Here's how it will go...My pickiest eater will arrive at the table with her face a bit scrunched up.  The older kids will be excited to sample the new dish.  Molly will begin chanting, "Me, Molly, Me," as if we often forget to pass a plate to her.  The blessing is asked, forks are picked up, and the meal begins. 

I start to eat, pretending not to notice when my Man gets to the new stuff.  After what seems like an eternity, he has worked up the courage to eat what is before him.  He takes a bite or two and then, one of two things might happen: he likes the dish and continues eating it, or he doesn't like it and moves on to the applesauce or the mashed potatoes hoping to get enough nourishment to last him until breakfast. 

In either case, my Man will make no comment!!  A wise woman would know or at least learn to leave well enough alone.  No compliment yet no complaint.  If the kids like it that should be enough, there are more kids than husbands to feed in this place after all!  A wise woman I've never claimed to be however, and I simply CANNOT let it alone.  I MUST KNOW. 

"Well, how do you like it?"

Option 1:  "It's OK."
Translation: "I don't hate it.  It isn't making me sick at this moment."

Option 2: "How much onion did the recipe call for?"
Translation: "I forgot to ask if it had onion in it again, will I ever learn? Please don't fix this again, ever."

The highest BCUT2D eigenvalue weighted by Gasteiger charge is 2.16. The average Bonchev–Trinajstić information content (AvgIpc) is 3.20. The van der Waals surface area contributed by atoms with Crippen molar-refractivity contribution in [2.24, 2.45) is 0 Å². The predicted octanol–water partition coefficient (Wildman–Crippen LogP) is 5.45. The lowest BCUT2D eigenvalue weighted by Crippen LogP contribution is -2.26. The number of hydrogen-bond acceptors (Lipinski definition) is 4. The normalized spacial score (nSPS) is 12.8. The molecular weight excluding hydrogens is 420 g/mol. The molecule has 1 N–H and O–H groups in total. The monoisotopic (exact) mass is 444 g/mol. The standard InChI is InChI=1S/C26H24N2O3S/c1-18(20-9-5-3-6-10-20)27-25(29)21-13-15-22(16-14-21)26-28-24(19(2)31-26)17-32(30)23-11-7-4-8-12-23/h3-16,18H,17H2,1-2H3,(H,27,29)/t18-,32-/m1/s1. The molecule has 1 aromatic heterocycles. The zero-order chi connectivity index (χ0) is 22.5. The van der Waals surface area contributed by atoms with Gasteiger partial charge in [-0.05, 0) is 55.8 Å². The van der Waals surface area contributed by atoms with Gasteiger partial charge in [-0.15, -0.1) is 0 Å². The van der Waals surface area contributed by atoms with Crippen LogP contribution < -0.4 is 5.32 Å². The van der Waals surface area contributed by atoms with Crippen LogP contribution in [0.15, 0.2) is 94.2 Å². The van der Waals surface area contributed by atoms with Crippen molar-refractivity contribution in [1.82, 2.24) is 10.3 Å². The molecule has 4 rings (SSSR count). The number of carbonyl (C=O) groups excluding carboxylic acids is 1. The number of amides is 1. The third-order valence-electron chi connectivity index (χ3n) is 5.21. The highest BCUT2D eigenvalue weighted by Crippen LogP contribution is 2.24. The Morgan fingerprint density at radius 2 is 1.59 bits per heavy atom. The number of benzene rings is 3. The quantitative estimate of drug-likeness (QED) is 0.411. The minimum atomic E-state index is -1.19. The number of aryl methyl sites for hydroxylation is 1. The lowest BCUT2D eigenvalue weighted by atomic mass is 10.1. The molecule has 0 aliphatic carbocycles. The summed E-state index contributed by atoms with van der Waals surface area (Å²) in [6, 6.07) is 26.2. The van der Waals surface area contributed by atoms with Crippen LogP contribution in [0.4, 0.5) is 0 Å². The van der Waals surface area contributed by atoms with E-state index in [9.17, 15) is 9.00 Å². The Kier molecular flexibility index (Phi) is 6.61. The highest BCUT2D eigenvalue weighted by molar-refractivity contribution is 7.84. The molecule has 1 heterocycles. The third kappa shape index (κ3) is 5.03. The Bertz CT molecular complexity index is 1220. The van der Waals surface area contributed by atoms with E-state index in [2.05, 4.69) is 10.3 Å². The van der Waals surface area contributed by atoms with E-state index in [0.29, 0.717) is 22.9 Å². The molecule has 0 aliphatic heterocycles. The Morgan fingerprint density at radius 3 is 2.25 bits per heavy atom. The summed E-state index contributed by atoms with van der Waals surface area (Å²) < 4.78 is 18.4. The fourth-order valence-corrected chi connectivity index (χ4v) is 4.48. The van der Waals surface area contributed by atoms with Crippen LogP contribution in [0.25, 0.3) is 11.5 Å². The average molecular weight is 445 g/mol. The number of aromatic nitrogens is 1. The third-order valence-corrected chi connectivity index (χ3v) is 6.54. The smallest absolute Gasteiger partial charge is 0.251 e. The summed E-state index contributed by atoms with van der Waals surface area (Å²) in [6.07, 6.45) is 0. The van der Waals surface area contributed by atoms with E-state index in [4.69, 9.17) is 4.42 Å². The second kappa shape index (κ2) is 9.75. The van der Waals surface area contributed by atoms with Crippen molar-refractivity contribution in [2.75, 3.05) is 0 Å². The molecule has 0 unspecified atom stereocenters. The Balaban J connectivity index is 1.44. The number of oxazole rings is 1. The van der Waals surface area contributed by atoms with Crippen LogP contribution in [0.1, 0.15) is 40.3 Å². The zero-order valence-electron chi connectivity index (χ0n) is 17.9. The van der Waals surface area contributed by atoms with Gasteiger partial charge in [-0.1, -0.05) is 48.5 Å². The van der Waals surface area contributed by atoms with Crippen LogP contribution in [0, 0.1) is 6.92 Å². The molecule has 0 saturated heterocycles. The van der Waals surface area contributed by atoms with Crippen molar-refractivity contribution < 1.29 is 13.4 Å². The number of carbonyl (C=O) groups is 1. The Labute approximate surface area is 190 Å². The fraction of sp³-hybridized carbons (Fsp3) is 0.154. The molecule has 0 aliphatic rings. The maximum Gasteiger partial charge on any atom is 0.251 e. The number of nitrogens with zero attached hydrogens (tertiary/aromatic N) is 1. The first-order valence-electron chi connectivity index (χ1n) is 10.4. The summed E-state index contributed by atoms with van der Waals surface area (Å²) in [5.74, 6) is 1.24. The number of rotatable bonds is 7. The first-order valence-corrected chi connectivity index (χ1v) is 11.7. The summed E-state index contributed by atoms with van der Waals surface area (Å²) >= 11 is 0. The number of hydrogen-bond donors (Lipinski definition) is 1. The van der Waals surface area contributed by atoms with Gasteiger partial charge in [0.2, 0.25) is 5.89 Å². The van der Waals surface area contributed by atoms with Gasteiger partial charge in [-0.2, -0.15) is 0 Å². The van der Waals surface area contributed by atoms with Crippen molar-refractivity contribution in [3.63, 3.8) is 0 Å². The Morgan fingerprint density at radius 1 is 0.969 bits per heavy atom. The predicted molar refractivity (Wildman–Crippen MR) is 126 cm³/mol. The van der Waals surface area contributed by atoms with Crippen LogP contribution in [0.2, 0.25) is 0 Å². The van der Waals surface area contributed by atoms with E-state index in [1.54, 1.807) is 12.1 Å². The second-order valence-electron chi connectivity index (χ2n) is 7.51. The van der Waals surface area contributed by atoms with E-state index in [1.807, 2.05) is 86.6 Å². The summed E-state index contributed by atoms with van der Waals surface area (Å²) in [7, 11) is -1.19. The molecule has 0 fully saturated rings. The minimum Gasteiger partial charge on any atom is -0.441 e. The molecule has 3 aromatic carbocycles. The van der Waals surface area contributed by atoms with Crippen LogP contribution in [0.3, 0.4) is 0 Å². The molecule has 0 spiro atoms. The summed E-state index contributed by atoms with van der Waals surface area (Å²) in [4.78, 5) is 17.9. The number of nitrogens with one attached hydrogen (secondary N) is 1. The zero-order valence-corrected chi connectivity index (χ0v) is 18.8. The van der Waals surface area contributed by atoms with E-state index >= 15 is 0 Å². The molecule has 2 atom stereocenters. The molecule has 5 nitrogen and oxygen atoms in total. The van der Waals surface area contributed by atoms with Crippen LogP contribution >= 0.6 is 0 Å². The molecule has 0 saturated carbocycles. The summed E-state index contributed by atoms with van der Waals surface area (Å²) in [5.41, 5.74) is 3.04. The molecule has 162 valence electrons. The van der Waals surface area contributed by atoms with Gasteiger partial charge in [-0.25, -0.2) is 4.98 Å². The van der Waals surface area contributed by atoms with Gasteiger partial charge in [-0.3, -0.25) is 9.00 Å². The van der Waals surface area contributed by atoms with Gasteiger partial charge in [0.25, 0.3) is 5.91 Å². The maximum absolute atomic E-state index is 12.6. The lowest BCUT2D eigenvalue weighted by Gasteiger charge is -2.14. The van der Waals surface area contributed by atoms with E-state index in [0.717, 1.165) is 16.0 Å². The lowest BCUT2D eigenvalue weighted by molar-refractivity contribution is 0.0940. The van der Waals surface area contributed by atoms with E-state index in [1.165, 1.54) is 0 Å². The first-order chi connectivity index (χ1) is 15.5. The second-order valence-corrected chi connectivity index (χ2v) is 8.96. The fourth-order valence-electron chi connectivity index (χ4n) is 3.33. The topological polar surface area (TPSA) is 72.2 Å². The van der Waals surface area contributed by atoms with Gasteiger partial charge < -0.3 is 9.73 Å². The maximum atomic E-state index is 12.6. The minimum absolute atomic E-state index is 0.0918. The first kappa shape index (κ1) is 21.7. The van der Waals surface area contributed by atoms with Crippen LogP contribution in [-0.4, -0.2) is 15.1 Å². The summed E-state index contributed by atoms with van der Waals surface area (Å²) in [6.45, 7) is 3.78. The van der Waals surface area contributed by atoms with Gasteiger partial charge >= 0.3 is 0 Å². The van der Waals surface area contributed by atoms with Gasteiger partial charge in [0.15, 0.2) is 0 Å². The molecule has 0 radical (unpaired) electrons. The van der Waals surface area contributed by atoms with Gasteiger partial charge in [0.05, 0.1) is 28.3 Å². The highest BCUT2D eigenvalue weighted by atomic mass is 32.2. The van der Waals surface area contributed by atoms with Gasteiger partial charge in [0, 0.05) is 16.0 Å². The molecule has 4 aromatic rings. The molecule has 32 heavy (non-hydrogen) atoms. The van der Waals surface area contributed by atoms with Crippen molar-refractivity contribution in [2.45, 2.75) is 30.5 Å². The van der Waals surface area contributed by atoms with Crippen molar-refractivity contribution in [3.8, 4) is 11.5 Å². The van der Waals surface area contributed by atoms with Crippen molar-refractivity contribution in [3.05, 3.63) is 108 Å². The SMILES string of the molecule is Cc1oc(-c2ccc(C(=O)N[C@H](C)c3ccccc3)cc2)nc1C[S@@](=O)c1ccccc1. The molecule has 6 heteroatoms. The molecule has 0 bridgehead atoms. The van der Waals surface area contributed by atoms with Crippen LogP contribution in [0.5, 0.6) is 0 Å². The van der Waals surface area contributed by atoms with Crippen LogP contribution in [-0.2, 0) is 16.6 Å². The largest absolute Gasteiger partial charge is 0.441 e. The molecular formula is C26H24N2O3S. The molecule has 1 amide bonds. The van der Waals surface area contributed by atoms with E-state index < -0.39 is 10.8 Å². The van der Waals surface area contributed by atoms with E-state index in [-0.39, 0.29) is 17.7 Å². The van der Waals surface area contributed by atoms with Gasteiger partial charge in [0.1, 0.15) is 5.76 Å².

Option 3: "This is a DO OVER."
Translation: "I will happily eat this again."

Option 4: "This is a Double DO OVER."
Translation: "I will happily eat this again.  In fact, I'll probably request this meal next Tuesday and every Tuesday thereafter."

Option 4 has occurred five times in our fifteen years.  Someday, I'll share these recipes.  I have marked them in my cookbooks with brightly colored markers.  "Double Do Over!!!!!"  I'm always surprised.  It never happens with the recipes that I think will get the coveted Double Do Over rating.

Tonight, I scored a Double Do Over.  I'm excited.  The recipe was from a library cookbook by a Food Network chef.  It even included an ingredient that I had never used before.  My picky eatin' child ate it too.  I'll tell ya all about it next post.  Until then I can tell you that it was chicken...cooked in the oven!


Becky said...

Holding my breath for the big reveal!!

Julia Feitner said...

I'm roaring (and rolling) on the floor in laughter! Mostly because this reminds me a bit of OUR house. Except, Aaron would eat a plank of wood if it was put before him. It's ALEX that I "force feed" new things. He actually sat at the table for well over an hour once because he refused to even taste a donut - now he loves them of course! ... I can't wait to learn this new recipe! :)

Gretchen said...

A hubby who'd eat a board and a child who had donut issues! I can't imagine!! Very funny!!

Deborah said...

Can't wait to read the recipe!

Lori said...

my kids are starving here Gretchen! I've told them that I was going to make a great dinner ... I was just waiting for your recipe. They have been patiently waiting but I dont think they can hold out much longer!